140 Lockwood Avenue
New Rochelle, NY 10801
Initially, your physician may prescribe a medication called Metformin. If you are overweight, weight loss can help to control diabetes. In fact, lifestyle changes have been shown to be more effective in new on-set diabetes and pre-diabetes than Metformin in controlling blood glucose. A registered dietitian who specializes in diabetes can evaluate your diet, prepare an individualized meal plan and teach you carbohydrate counting. As a Certified Diabetes Educator (CDE) I have helped many patients control their diabetes with little or no medication.
19 West 34th Street
New York, NY 10001
500 West Putnam Avenue
Greenwich, CT 06830
Diagnosis of Diabetes
A simple blood test will tell you if you have diabetes or 'pre-diabetes'. A fasting glucose or a hemoglobin AIC will give your physician the information needed to determine whether you have elevated glucose levels. Symptoms of very high glucose levels include fatigue, sudden weight loss, excessive thirst, frequent urination, blurry vision or tingling/numbness in the feet. If you experience any of these symptoms, it is important to schedule and appointment with your physician immediately. Untreated, high glucose levels can lead to coma that requires immediate hospitalization.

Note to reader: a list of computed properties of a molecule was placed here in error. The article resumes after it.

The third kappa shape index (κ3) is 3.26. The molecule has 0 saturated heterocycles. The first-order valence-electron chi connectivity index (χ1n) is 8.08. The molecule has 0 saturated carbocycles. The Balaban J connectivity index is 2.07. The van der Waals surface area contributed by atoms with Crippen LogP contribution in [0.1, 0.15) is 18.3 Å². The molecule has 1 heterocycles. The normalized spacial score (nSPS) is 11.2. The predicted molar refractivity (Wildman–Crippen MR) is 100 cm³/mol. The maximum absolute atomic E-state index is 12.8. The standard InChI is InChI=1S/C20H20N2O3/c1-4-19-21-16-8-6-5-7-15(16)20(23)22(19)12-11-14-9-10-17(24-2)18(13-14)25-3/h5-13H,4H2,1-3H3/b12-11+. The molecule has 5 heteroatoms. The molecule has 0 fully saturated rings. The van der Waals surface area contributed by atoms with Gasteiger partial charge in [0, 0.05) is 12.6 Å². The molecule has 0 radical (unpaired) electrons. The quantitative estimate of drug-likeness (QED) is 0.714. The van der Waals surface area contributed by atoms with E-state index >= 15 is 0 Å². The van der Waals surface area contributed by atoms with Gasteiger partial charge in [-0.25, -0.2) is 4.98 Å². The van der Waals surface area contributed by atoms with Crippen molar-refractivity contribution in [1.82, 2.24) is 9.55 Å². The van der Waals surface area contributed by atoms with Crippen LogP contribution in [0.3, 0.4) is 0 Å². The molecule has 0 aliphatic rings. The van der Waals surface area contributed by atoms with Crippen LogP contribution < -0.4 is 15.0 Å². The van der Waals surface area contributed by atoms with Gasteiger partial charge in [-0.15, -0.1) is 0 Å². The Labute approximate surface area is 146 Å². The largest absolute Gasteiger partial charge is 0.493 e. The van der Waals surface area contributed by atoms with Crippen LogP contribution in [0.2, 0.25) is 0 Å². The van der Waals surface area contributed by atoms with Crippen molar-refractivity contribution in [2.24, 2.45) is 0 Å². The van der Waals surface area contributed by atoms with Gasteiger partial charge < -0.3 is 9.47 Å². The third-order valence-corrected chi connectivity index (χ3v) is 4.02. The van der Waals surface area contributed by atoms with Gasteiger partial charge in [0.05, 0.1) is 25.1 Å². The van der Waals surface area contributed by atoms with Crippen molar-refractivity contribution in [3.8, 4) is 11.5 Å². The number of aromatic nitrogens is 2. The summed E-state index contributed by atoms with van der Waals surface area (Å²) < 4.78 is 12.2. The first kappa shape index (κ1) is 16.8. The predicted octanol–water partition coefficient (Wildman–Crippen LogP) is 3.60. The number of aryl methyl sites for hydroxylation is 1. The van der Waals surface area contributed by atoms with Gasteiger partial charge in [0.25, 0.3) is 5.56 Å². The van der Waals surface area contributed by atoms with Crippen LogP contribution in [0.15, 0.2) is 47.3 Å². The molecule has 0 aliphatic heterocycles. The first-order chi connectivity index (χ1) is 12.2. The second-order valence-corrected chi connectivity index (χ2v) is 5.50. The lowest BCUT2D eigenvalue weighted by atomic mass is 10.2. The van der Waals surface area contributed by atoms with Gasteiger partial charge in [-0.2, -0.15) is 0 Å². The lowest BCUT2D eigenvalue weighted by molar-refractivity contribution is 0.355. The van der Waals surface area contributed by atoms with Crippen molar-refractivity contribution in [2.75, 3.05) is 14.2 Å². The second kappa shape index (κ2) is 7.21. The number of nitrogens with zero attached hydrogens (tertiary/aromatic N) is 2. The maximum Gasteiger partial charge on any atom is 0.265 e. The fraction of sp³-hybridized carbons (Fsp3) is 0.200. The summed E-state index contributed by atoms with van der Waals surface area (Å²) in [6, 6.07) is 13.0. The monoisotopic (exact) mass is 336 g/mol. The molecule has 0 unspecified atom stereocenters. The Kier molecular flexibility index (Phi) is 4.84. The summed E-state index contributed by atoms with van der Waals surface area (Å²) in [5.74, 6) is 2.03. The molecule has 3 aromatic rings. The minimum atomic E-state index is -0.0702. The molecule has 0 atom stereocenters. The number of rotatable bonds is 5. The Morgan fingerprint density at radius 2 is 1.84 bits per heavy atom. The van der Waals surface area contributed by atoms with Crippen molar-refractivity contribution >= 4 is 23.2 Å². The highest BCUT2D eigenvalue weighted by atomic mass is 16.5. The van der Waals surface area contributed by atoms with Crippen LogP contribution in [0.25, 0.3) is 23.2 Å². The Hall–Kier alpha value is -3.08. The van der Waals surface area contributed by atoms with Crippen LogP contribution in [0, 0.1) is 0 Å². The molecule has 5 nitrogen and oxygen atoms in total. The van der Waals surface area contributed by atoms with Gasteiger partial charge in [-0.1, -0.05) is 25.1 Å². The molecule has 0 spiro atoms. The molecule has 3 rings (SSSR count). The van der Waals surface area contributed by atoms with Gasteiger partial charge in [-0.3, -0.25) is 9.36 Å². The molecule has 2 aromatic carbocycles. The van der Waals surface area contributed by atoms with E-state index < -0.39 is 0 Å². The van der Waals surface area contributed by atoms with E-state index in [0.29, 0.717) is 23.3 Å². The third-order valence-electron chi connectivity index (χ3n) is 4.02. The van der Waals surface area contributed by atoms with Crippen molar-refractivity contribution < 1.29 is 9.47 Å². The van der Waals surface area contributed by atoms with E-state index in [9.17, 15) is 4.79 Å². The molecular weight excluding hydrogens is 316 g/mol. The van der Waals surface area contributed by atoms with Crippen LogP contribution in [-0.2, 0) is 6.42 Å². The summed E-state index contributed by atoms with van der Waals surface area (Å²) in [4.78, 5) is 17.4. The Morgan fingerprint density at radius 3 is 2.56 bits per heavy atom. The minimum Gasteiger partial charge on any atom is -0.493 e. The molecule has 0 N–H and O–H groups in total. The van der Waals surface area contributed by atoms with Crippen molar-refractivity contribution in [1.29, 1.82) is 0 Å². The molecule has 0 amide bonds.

Diabetes is a medical condition that affects a vital organ called the pancreas. The pancreas is located behind the left lowest rib in the front of your body. (See picture) This organ has many functions including the regulation of your blood sugar. Within the pancreas are beta cells that produce a hormone called insulin. Once these cells are damaged or destroyed they can not be replaced.
When you eat, insulin is produced to lower your blood sugar. Even when you sleep, a small amount of insulin is produced. In diabetes, the ability to produce enough insulin to keep blood sugar levels within normal limits is decreased. This leads to elevated levels of glucose or sugar in the blood. The more you weigh the more insulin needs to be produced to keep glucose levels normal. Unfortunately, until glucose levels are very high you probably will not notice any symptoms.
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